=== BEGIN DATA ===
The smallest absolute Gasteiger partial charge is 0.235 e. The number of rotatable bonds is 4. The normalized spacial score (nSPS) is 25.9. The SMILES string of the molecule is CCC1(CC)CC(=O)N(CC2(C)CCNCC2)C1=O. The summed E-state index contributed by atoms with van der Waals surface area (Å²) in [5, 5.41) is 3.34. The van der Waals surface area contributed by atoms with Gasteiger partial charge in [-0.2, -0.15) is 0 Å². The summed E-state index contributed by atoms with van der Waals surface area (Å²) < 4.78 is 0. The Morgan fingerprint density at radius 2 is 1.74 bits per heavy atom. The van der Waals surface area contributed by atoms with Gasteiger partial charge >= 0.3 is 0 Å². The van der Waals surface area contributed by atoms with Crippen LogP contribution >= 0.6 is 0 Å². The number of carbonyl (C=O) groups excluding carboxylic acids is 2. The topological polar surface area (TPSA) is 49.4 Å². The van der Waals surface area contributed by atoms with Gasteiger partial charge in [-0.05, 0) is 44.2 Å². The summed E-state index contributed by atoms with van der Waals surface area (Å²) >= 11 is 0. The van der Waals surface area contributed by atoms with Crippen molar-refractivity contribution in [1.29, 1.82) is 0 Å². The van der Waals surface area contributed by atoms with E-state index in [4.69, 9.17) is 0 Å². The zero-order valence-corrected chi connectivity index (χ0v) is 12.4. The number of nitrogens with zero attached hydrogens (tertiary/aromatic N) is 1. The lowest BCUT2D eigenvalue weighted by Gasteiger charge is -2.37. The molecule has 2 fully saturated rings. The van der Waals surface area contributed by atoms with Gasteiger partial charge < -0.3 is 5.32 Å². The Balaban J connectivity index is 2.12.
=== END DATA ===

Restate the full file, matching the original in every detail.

The smallest absolute Gasteiger partial charge is 0.235 e. The number of rotatable bonds is 4. The normalized spacial score (nSPS) is 25.9. The SMILES string of the molecule is CCC1(CC)CC(=O)N(CC2(C)CCNCC2)C1=O. The summed E-state index contributed by atoms with van der Waals surface area (Å²) in [5, 5.41) is 3.34. The van der Waals surface area contributed by atoms with Gasteiger partial charge in [-0.2, -0.15) is 0 Å². The summed E-state index contributed by atoms with van der Waals surface area (Å²) < 4.78 is 0. The Morgan fingerprint density at radius 2 is 1.74 bits per heavy atom. The van der Waals surface area contributed by atoms with Gasteiger partial charge >= 0.3 is 0 Å². The van der Waals surface area contributed by atoms with Crippen LogP contribution >= 0.6 is 0 Å². The number of carbonyl (C=O) groups excluding carboxylic acids is 2. The topological polar surface area (TPSA) is 49.4 Å². The van der Waals surface area contributed by atoms with Gasteiger partial charge in [-0.05, 0) is 44.2 Å². The summed E-state index contributed by atoms with van der Waals surface area (Å²) >= 11 is 0. The van der Waals surface area contributed by atoms with Crippen molar-refractivity contribution in [1.29, 1.82) is 0 Å². The van der Waals surface area contributed by atoms with E-state index in [4.69, 9.17) is 0 Å². The zero-order valence-corrected chi connectivity index (χ0v) is 12.4. The number of nitrogens with zero attached hydrogens (tertiary/aromatic N) is 1. The lowest BCUT2D eigenvalue weighted by Gasteiger charge is -2.37. The molecule has 2 fully saturated rings. The van der Waals surface area contributed by atoms with Gasteiger partial charge < -0.3 is 5.32 Å². The Balaban J connectivity index is 2.12.